Charleston holds a certain significance in military history, as not only is it where the first shots of the Civil War were fired, but it’s also home to a famous WWII aircraft carrier, and the site of a log fort that dates back to 1776. And although access wasn’t a top priority — or even an afterthought — in Charleston a few hundred years ago, today this military-themed trifecta is a very doable itinerary for wheelchair-users and slow walkers.
Where it All Began
On April 12, 1861 the Confederate artillery fired on Fort Sumter (www.nps.gov/fosu/) in Charleston Harbor, and for the next four years America became embroiled in a conflict that at times pitted brother against brother. And today you can tour the historic fort where it all began.
Ferry transportation to the island fort is available from Liberty Square in downtown Charleston and Patriots Point in Mt. Pleasant. There’s ramp access to the boats at both locations, so it’s easy to roll aboard.
After you dock on the island, you’ll find barrier-free access over to the fort, and level access to the parade grounds through the Sally Port entrance. There are dirt and brick pathways around the interior of the fort, and it’s easy to follow the self-guided tour. A ranger-led talk usually follows every ferry arrival, which makes for a good introduction. And although there are a few uneven spots around the parade grounds, it’s still very doable in dry weather. Unfortunately the second level of the fort is only accessible by stairs, however you can still get a good feel for this historic site from ground level.
A Touch of WWII History
Docked in Patriots Point, the USS Yorktown (www.patriotspoint.org/explore/uss-yorktown) is also worth a visit. Commissioned in 1943 she played a major role in the Pacific offensive in World War II, and was a military workhorse until her last mission in 1968, when she recovered the Apollo 8 astronauts.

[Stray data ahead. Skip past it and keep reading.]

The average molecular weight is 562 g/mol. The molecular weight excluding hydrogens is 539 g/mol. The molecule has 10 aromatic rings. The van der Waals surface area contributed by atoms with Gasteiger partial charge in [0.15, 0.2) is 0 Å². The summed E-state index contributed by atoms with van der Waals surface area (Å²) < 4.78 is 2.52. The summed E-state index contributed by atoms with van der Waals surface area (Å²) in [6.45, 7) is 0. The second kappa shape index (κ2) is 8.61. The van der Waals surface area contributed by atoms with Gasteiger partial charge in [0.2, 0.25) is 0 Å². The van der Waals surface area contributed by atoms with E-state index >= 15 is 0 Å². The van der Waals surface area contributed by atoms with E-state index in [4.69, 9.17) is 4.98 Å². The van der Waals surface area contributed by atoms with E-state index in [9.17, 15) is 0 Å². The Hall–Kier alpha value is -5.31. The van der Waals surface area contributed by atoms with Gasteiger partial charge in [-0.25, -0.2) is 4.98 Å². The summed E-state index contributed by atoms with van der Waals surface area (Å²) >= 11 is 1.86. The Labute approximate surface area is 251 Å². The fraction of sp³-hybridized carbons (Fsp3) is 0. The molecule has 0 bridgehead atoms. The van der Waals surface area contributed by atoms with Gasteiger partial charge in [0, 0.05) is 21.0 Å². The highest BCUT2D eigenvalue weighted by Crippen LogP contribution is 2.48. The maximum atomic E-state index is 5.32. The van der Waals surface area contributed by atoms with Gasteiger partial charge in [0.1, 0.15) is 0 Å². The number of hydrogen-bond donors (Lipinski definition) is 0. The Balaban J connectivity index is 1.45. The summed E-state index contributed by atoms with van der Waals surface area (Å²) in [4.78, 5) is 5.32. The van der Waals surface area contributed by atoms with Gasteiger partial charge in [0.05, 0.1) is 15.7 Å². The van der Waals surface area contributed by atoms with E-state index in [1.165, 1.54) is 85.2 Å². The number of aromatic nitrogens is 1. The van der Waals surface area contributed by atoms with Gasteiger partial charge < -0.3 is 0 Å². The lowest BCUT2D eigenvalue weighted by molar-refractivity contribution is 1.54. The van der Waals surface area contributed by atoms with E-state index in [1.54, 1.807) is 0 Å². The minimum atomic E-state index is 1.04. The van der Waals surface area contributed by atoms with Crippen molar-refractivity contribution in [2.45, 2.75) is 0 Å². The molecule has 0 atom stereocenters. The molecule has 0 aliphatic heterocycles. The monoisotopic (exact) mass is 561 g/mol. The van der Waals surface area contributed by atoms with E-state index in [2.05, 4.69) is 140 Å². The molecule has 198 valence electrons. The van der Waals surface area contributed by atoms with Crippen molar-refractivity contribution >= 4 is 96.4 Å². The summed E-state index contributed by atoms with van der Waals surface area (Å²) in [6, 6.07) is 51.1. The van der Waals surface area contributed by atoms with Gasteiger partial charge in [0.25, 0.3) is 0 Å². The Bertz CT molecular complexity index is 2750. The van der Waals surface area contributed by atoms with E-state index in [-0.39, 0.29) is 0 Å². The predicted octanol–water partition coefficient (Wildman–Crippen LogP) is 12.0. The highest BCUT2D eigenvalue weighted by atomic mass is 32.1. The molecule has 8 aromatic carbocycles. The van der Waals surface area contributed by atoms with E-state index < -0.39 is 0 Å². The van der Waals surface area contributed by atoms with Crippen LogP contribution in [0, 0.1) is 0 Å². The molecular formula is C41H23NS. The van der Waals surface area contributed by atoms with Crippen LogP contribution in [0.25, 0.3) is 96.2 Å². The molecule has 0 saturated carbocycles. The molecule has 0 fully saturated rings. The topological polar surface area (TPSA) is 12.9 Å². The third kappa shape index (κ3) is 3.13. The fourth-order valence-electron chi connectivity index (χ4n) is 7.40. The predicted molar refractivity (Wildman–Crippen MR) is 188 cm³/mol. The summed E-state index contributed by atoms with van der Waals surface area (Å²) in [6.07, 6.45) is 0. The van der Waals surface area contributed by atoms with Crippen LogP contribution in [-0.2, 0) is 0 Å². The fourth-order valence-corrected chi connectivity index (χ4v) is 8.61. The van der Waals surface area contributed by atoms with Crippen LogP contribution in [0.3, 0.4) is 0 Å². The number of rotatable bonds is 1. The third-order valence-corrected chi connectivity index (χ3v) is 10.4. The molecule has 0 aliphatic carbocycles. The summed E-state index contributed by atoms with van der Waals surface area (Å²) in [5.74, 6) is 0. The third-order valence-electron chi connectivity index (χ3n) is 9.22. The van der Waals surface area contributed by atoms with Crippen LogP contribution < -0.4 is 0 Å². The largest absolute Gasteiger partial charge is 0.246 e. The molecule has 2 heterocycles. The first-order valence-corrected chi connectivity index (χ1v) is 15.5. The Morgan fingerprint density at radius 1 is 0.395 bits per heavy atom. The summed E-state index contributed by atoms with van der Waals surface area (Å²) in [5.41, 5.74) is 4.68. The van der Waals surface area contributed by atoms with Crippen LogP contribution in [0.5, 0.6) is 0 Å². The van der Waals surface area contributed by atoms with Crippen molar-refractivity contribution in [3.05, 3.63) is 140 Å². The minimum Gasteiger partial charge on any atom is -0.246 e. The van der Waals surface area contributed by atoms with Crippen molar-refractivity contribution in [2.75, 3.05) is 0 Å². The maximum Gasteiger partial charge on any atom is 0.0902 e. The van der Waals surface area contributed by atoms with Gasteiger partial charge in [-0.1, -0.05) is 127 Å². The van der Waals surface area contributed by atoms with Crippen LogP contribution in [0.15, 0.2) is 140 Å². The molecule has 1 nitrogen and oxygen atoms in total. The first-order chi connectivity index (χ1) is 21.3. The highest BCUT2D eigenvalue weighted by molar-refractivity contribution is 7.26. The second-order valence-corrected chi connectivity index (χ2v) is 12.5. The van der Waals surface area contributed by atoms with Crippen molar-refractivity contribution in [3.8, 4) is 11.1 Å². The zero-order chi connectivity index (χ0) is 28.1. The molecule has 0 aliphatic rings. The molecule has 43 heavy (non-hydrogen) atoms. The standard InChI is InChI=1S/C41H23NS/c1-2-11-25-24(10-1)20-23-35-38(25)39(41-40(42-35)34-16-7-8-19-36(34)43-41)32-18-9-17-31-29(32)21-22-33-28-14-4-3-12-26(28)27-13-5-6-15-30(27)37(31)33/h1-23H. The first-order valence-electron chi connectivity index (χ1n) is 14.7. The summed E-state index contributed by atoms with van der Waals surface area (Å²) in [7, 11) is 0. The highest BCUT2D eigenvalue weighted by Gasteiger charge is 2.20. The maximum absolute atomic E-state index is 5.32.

Today, there is lift access to the hangar deck, with elevator access up to the flight deck. All other areas are only accessible by stairs, but there’s still plenty to see on those two decks. Accessible restrooms are also located on the main deck, near the snack bar.
On the hangar deck there is level access to the Naval Yard Museum, which features old photos, ship models and other equipment from the shipyard. And although there are a number of military aircraft on display on the hangar deck — including a F6F-5 Hellcat — the bulk of the collection is located on the flight deck. Up there you’ll find an UH-1M Huey, a F-14A Tomcat and even a F-18A Hornet. It’s a great collection, and a must see for aircraft junkies. As an added bonus, the flight deck is very spacious, with plenty of room to wheel around the airplanes.
The Palmetto Fort
Last but not least, save some time to visit Fort Moultrie (www.nps.gov/fosu/). Also known as the Palmetto Fort — because it was originally constructed from palmetto logs — this island fort is just 15 minutes south of Fort Sumter, and easily reachable by a bridge.
Constructed in 1776 to protect Charleston Harbor, it was soon discovered that the log walls of Fort Moultrie were not the best choice for a coastal fort. After suffering heavy damage, it was rebuilt in 1798 — this time with earth and timber. Unfortunately that version suffered the same fate as her predecessor, so it was rebuilt one final time in 1809 using bricks. Today the fort displays a wide range of weapons and fortifications, which reflect the changes that evolved in the 200-year history of coastal forts.
Access is good at the fort, with plenty of accessible parking near the visitors center. Inside, there’s barrier-free access the interpretive exhibits, and level access to the fort across the street. The fort itself boasts cement pathways around the parade grounds, which are fairly doable for most people.
The self-guided tour is certainly wheelchair-accessible; however the ranger-led tour has a few steps, as it goes inside some of the structures. When touring on your own, make sure to take the path to the right from the parade grounds, as the one on the left is steeper. Admittedly, some manual wheelchair-users may need a little help up this part of the trail, but it’s still pretty doable for most people. All in all, Fort Moultrie is an excellent place to get a primer on Charleston Harbor history; and it’s a great place to top off a Charleston military history tour.